Last week Prime Minister Malcolm Turnbull hosted the country’s first Iftar at Kirribilli House; a luxurious scene for what appeared to be a pleasant evening for all who attended (or at least, appeared to be pleasant from their Tweets).

There are hundreds, probably thousands of Iftars held each year to bring not only 500 000 Australian Muslims together, but also to share the holy month of Ramadan with non-Muslim communities. If it wasn’t proved before, it has definitely been proven now; food really does bring people together.

But one political Iftar that gained substantially less attention than the Prime Minister’s glamorous event was co-hosted by NSW Opposition Leader, the Honourable Luke Foley and Member for the Granville state Electorate, the Honourable Julia Finn.


Chris Bowen listens to a Quran recitation by Sheikh Khaled Taleb at the Iftar.

In addition to our parliamentary hosts, the federal Member for Parramatta, the Honourable Julie Owens and the Federal Member for McMahon and Shadow Treasurer, the Honourable Chris Bowen joined 156 guests at Sawa Rbina restaurant in Guildford to break their fast.

Though the Iftar did not include the A-List of well-known Muslim leaders, the gourmet food or the formality at Turnbull’s event, it can’t be denied that irrespective of how politically motivated these events were, they undoubtedly provide Muslims with an unprecedented level of positive recognition. That in itself is a reason for conservatives to be angry.

These events draw attention away from Muslims (as the epitome of evil) and public outcry is redirected towards affiliated politicians. The politicians are subjected to hate themselves for showing the Muslim community some compassion and for joining Muslims on a stage that invites discourse.

Nonetheless, these events are exceptionally effective for your daily dose of unintended dawah.  For a person who, prior to hearing about Mr Turnbull’s Iftar, had no knowledge of Ramadan, now understands that 1)Ramadan is happening right now, 2) that it involves fasting and 3) that it involves Muslims. Any basic media report would have at least covered those facts. For the outsider, Ramadan is the perfect time to learn about Ramadan. Quite concisely in the words of Julia Finn, “Ramadan is about fasting and considering those who are less fortunate than ourselves.”

After visiting Lebanon with the Opposition Leader two months ago, Ms Finn acknowledged the families and  individuals experiencing hardship overseas, mentioning the 1.5 million refugees displaced in Lebanon and the 500 000 displaced Palestinians all over the world.

P13_Rima3Ms Joumana Youssef, Relieving Deputy Principal of a comprehensive local girls high school & husband, Dr Ahmad Abou-Zeid attended the community Iftar.

Mr Foley took advantage of the night by highlighting the multicultural diversity of Sydney’s Muslim Community; “Julia and I are constantly having to educate our colleagues from all parties, from other parts of Sydney and NSW about the nature of our Muslim community here.”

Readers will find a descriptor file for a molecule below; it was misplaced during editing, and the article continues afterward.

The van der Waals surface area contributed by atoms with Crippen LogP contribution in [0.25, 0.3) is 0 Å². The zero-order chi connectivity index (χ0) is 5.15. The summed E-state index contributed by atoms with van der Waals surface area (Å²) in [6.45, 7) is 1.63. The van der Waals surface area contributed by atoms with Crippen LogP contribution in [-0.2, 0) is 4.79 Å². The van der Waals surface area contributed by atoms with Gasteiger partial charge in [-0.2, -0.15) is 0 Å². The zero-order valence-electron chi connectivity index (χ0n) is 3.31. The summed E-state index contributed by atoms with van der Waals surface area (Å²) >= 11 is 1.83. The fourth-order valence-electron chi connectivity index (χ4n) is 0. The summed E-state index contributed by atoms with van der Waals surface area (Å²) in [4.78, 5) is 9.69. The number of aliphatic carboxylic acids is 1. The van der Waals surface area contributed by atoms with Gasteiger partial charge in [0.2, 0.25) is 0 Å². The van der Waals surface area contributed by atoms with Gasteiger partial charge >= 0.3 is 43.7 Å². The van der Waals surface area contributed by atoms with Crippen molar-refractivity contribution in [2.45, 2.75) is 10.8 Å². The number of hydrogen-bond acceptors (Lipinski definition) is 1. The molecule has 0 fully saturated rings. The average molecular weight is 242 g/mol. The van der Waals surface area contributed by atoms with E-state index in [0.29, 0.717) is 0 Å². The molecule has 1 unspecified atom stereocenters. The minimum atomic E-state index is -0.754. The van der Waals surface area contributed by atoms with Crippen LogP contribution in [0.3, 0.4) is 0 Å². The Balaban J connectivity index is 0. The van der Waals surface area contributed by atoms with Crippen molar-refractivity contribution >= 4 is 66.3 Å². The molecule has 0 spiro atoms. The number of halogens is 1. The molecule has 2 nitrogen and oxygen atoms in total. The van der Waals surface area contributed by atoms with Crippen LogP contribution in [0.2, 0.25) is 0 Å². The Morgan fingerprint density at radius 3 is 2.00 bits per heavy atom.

“We have people here tonight from countries of Asia, Europe, Africa, before we get to the Middle East. That misunderstanding that the Islamic community in Auburn and Granville and these suburbs are all Lebanese or Arabic people is exactly that, a misunderstanding.”

“We‘re trying to raise consciousness and raise awareness and understanding of the diverse nature of the Muslim community here in Western Sydney.”

A similar message was addressed by Mr Turnbull at his Iftar; “By breaking bread across religions and by bringing diverse people together, we are embodying Islam’s emphasis on human diversity.”

Now I can speak on behalf of most Australian Muslims (and any Australian for that matter) when I say I am not a person who has an easily tends to be swayed by political rhetoric, but we are living in a time where, to the uninformed mind, Islam and Muslims alike are a threat to modern, Western existence.

To have your political leaders reinforce a message, that you have been struggling to come to terms with, has the effect of realising that you are in check, that you are not a threat and that it is okay to be religious and innocent. On multiple occasions where Muslims have been at the forefront of contention, I have had to step back and ask “Am I doing something wrong? Could that have been me?”

The truth is best put in the words of my colleague, Ms Rayane Tamer;

“We aren’t a nationwide salad. We’re the tomatoes that are forked out of the way and placed on the side…. And God knows if the next person I meet likes tomatoes…. If I believed wholeheartedly that Australia accepted us [Muslims], I shouldn’t have to suss out if anyone around us is a tomato hater.”

What we can assure ourselves with is that we are nothing like the people who decided it was okay to engage in intentional forms of violence. But hearing it from your politicians is comforting, albeit impliedly political.

As long as we do no wrong, we cannot be in the wrong.

The politicians said it best – As Salam Alaikum, peace be upon you.